The turned folds 34 of the leg barrier can be integral with (i.e. formed from) the top sheet or the backing sheet or, more typically, formed from an independent material attached to the rest of the article. Typically, the material of the twisted turns of the leg barrier may extend across the entire length of the article, but they are "adhesively bonded" to the top sheet towards the leading edge and the trailing edge of the article, of so that in these sections the bending material turned from the leg barrier remains flush with the top sheet. Each turned bend of the leg barrier 34 may comprise one, two or more elastic cords 35 near its free end edge 66 to provide a better seal.

In addition to the folded turns 34 of the leg barrier, the article can comprise folds 32 of joint effect that are formed in the same plane as the body of the absorbent article, in particular they can be at least partially enclosed between the upper sheet and the backsheet, and can be positioned laterally outward with respect to the turned 34 folds of leg barrier. The gasket folds 32 can provide a better seal around the user's thighs. Normally, each leg joint effect 32 fold will comprise one or more elastic cords or elastic elements 33 comprised in the honeycomb body, for example between the top sheet and the backing sheet in the area of the leg openings.

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US-3,860,003 discloses a disposable honeycomb that provides a contractile leg opening, which has a side flap and one or more elastic members to provide an elastic leg bend (a gasket fold). US-4,808,178 (Aziz) and US-4,909,803 (Aziz) describe disposable honeycombs that have "vertical" elastic flaps (folds of leg barrier) that improve the confinement of leg regions. US-4,695,278 (Lawson) and US-4,795,454 (Dragoo) describe disposable honeycombs that have double folds, including joint-effect folds and turned leg barrier folds. All or a portion of the leg barrier bends and / or joint effect can be treated with a lotion.

Elastic waist characteristic element

The absorbent article may also comprise at least one characteristic elastic waist element (not shown) that helps provide improved fit and confinement. The characteristic elastic waist element is generally intended to expand and contract elastically, to dynamically adjust to the user's waist. The characteristic elastic waist element preferably extends at least longitudinally outwardly, from at least one waist edge of the absorbent core 28 and generally forms at least a part of the back side of the absorbent article. Disposable honeycombs can be constructed to have two characteristic elastic waist elements, one placed in the front waist region and one placed in the rear waist region. The characteristic elastic waist element can be constructed in a number of different configurations, including those described in US-4,515,595, US-4,710,189, US-5,151,092 and US-5,221,274.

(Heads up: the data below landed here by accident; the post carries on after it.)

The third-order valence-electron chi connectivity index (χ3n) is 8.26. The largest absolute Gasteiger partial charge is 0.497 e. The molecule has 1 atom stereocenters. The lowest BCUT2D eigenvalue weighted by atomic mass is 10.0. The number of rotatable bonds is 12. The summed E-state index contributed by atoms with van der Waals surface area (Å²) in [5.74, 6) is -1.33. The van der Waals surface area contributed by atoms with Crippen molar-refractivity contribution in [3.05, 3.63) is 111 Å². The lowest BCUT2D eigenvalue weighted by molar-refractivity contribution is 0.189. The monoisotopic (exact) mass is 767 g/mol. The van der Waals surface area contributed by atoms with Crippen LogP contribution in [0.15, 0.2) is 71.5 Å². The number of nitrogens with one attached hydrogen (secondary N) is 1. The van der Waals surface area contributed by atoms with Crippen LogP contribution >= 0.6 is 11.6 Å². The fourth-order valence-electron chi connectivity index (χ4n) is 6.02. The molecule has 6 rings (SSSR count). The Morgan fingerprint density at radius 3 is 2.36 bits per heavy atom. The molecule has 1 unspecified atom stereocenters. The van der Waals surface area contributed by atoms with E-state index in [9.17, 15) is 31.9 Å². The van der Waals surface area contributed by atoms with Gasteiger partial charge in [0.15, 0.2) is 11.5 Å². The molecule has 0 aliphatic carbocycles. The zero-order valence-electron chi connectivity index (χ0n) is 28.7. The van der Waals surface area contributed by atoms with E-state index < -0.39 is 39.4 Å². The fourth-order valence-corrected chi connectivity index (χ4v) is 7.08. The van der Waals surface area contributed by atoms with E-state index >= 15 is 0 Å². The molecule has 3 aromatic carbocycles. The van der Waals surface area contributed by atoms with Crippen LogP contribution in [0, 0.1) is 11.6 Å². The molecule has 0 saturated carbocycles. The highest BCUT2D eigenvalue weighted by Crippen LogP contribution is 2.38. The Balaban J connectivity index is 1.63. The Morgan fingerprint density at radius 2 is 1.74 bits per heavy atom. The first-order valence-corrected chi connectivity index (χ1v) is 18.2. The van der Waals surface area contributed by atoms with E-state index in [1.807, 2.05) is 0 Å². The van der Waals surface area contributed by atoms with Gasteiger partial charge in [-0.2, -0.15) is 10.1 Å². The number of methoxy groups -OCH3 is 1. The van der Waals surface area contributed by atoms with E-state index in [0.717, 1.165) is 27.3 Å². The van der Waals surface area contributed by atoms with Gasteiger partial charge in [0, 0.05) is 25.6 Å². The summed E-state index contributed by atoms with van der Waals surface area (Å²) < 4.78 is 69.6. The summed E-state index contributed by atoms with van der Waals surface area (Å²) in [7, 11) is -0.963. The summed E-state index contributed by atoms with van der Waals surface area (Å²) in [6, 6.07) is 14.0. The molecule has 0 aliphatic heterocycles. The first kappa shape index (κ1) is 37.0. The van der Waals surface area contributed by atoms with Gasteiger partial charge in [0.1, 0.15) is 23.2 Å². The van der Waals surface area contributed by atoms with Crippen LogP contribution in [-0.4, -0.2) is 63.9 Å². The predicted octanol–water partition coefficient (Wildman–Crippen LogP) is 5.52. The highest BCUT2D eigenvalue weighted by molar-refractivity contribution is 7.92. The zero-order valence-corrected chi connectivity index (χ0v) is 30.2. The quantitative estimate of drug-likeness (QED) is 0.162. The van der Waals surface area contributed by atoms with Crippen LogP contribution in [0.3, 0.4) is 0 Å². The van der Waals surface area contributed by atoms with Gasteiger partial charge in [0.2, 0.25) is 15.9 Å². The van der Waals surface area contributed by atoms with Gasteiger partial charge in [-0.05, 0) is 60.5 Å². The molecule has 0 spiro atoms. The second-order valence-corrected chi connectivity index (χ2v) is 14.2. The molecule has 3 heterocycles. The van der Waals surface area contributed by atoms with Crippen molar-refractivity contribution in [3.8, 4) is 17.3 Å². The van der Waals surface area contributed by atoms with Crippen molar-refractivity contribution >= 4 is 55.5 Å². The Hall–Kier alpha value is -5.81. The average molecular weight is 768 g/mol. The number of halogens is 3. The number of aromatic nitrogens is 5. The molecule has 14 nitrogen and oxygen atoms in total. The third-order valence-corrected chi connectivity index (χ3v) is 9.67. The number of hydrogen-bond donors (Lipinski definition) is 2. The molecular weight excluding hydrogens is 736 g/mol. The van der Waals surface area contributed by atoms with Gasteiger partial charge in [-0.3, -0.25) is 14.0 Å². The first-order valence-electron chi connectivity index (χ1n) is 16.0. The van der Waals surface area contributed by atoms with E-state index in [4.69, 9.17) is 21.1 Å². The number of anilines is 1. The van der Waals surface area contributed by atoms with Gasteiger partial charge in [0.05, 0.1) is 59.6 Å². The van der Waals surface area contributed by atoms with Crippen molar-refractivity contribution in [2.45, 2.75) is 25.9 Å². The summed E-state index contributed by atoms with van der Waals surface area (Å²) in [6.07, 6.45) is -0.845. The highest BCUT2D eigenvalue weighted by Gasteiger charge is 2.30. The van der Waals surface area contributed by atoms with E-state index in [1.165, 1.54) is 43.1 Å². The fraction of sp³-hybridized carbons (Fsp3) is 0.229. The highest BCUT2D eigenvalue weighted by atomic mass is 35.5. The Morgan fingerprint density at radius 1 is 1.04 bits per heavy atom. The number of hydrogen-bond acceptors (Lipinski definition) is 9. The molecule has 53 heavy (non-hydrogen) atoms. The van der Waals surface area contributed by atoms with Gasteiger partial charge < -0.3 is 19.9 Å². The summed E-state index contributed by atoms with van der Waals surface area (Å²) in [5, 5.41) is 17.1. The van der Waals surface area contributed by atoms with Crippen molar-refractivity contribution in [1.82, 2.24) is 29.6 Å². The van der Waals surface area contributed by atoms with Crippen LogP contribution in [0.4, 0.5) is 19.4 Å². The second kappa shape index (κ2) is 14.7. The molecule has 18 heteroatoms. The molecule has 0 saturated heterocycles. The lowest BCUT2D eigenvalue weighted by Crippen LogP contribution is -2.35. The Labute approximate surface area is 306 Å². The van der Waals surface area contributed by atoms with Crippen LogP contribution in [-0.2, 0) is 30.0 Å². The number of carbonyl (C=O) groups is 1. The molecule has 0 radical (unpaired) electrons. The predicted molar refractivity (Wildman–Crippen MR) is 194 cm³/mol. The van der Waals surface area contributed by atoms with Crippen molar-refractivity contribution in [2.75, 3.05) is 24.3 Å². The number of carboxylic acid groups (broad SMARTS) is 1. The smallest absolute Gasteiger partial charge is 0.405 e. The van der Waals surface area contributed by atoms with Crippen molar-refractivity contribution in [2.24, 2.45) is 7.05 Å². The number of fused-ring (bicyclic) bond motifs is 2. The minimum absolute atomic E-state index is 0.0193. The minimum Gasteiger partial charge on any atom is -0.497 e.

Relations between layers and components

Typically, adjacent layers will be bonded together using a conventional bonding method, such as adhesive coating, by flat nozzle coating or spraying, on all or part of the surface of the layer, by thermounion or pressure bonding or combinations thereof. Most of the link between the components, for clarity and ease of reading, is not represented in the figure. The link between the layers of the article should be considered present, unless specifically excluded. Adhesives can typically be used to improve the adhesion of the different layers, for example between the backing sheet and the core wrap. The adhesives used can be any conventional hot melt glue, as is known in the art.

Test procedures

The values indicated herein are measured according to the methods indicated herein below, unless otherwise indicated. All measurements were made at 21 ° C ± 2 ° C and 50% ± 20% RH, unless otherwise specified. All samples should be kept at least 24 hours under these conditions to balance before testing, unless otherwise indicated. All measurements should be reproduced in at least 4 samples and indicate the average value obtained, unless otherwise indicated.